NR: I was honoured to become a Rolex Testimonee last year. It’s a privilege to represent the brand, alongside other international sportsmen and women, like yourselves, who have achieved unbelievable things in their respective fields. Sir Jackie, your legacy in Formula 1 truly speaks for itself – it is testament to you and the brand that your partnership started over 50 years ago.
A watch comes to represent a special moment in your life, could you identify a key memory that one of your Rolex watches symbolises?
MW: Each Rolex I own is special to me in its own unique way; every watch holds a personal story. When I won my first Grand Prix in 2009, at the Nürburgring in Germany, I bought a GMT-Master II, a present to myself to mark the occasion.
NR: I did the same in Monaco, after my first win there. On the Monday morning – the day after the race – I went straight to the shop. I bought my wife her wedding gift – because we were getting married the following year – and myself the green Submariner to celebrate my first Monaco win.
SJYS: See then, in that case, all three of us bought a watch because we had won something, long before we were personally associated with Rolex. In 1966, I went to Indianapolis and qualified well. And so, I went and bought an 18-carat gold Day-Date with president bracelet; I had always dreamed of having a Rolex.
MW: Watches are so incredibly personal, aren’t they? And I think that’s because it represents something in your life which you’ll never, ever forget – like those key moments that we just spoke about. A Rolex watch will certainly be a lifetime gift to yourself. For my Dad’s 70th birthday, I bought him a Rolex, it was a very special moment for both him andmyself.
Drivers' Parade – Romain Grosjean (Fra), Rich Energy Haas F1 Team; Kevin Magnussen (Den), Rich Energy Haas F1 Team And Carlos Sainz Jr (Esp), Mclaren F1 Team | Photo courtesy of Rolex/Jad Sherif
This year, Formula 1 celebrates the sport’s 1000th race at the Chinese Grand Prix, how do you see motor sport developing and the future of Formula 1?
MW: Motor sport in the future – Sir Jackie, where are we going to be in a couple of decades?
SJYS: Everywhere in the world people drive cars. There are currently more cars in the world than there has ever been; it’s one of the great possessions, to have a car and to therefore have the independence to travel. The motor vehicle is here for the long term, and as long as we’ve got people driving cars, we will have motor sport.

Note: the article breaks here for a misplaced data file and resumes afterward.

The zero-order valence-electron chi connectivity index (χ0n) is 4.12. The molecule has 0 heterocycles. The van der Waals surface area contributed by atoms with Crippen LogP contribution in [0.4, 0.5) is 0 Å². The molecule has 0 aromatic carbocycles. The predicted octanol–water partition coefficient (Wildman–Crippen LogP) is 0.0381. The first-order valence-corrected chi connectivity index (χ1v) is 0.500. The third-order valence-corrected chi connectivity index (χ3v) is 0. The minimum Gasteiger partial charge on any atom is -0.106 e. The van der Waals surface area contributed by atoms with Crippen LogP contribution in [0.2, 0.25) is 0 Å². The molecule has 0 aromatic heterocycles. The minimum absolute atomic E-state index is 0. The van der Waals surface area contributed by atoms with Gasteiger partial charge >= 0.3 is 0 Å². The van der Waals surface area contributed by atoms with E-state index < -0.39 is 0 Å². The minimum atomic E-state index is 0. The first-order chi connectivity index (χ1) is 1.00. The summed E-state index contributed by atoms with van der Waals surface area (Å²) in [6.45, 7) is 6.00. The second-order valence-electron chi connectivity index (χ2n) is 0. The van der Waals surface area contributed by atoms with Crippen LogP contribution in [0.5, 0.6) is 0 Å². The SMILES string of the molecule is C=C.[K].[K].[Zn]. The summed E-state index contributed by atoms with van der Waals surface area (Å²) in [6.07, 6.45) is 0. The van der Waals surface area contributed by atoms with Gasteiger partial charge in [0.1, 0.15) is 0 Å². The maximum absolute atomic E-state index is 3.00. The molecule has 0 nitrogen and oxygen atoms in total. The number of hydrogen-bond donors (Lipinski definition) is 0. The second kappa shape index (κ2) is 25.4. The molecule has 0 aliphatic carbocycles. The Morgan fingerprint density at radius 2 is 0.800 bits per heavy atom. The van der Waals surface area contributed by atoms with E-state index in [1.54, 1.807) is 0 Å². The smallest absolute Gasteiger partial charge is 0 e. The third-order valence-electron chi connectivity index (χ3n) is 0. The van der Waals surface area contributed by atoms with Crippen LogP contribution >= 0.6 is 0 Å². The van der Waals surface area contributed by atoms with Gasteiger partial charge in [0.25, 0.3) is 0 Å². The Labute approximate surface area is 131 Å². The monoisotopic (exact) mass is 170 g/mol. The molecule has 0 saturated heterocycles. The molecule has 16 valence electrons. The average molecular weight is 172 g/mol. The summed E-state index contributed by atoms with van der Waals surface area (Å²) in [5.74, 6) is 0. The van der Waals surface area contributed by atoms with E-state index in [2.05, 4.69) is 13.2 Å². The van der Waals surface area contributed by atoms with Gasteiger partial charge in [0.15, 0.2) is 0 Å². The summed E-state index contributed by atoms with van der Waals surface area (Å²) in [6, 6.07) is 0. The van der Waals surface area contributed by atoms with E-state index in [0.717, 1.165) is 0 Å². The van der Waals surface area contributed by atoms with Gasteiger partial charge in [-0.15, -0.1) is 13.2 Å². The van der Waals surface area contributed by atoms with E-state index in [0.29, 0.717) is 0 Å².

We don’t know exactly what direction Formula 1 will take in the future, but it will certainly continue to raise the game, improving the sport and technology, be it better fuel consumption or environmental factors, for example. But Formula 1 has always got to be the highest level in the sport. It has been now for a good many years. The cars that we have driven during our time in Formula 1 are the absolute epitome of engineering. The sport has a secure future ahead.
MW: What particularly interests me is why do people gravitate towards athletes as much as they do? The gladiatorial element of Formula 1 is obviously huge – people look at the man and machine component – and are fascinated by this combination.
Rolex Pit Lane Clock at the Formula 1 Heineken Chinese Grand Prix 2019. | Photo courtesy of Rolex/James Moy
NR: I agree, Formula 1 is a gladiatorial sport and there’s always going to be an appetite to watch gladiators. And this is what Formula 1 is about: it’s cutting-edge technology being operated by gladiators. What those humans are doing out there with these remarkable machines is incredibly entertaining for us all to watch and that’s going to remain the case for a long, long time.
Of course, Formula 1 needs to ensure that it remains entertaining, so they need to encourage the gladiators to be able to overtake and battle with each other. This is why we’ve seen the proposition of some new regulations for 2021 – to make sure that the entertainment factor remains and we see some great wheel- to-wheel action – because that’s what you need for the longevity of the sport. And the sport has it in it.
The balance has to be struck between the technology and the physical element, ensuring that the technology harnesses and promotes the human element of our sport.
MW: I think what’s intriguing for me is the appetite for risk in society. We consider the sport in gladiatorial terms, we talk about our spirit when we were growing up and what we did to go racing, so it is fascinating to consider how a Grand Prix car will look 20 years from now. These are the big questions that motor sport is currently examining: how sophisticated the car will be, how much input the gladiator will have, and what the risk element is. It’s exciting to be part of these discussions and help pave the way for motor sport in the future.
Cover image of Sir Jackie Stewart courtesy of Rolex/Jad Sherif